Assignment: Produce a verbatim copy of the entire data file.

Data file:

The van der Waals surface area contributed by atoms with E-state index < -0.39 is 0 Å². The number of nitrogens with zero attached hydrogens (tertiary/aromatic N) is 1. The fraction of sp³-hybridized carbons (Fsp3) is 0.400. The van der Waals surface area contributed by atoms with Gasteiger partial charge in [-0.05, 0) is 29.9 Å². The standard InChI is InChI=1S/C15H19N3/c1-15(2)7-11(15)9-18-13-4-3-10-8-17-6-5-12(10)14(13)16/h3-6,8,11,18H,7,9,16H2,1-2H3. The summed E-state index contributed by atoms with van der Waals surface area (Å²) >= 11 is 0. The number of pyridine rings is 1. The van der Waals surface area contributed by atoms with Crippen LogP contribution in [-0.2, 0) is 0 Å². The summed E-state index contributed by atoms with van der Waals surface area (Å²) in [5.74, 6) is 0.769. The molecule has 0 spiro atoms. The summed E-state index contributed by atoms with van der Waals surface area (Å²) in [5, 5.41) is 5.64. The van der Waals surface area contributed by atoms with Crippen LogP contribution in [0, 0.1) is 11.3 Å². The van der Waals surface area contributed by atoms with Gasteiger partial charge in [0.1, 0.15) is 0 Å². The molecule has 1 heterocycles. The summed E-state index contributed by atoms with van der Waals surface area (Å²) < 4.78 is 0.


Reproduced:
The van der Waals surface area contributed by atoms with E-state index < -0.39 is 0 Å². The number of nitrogens with zero attached hydrogens (tertiary/aromatic N) is 1. The fraction of sp³-hybridized carbons (Fsp3) is 0.400. The van der Waals surface area contributed by atoms with Gasteiger partial charge in [-0.05, 0) is 29.9 Å². The standard InChI is InChI=1S/C15H19N3/c1-15(2)7-11(15)9-18-13-4-3-10-8-17-6-5-12(10)14(13)16/h3-6,8,11,18H,7,9,16H2,1-2H3. The summed E-state index contributed by atoms with van der Waals surface area (Å²) >= 11 is 0. The number of pyridine rings is 1. The van der Waals surface area contributed by atoms with Crippen LogP contribution in [-0.2, 0) is 0 Å². The summed E-state index contributed by atoms with van der Waals surface area (Å²) in [5.74, 6) is 0.769. The molecule has 0 spiro atoms. The summed E-state index contributed by atoms with van der Waals surface area (Å²) in [5, 5.41) is 5.64. The van der Waals surface area contributed by atoms with Crippen LogP contribution in [0, 0.1) is 11.3 Å². The van der Waals surface area contributed by atoms with Gasteiger partial charge in [0.1, 0.15) is 0 Å². The molecule has 1 heterocycles. The summed E-state index contributed by atoms with van der Waals surface area (Å²) < 4.78 is 0.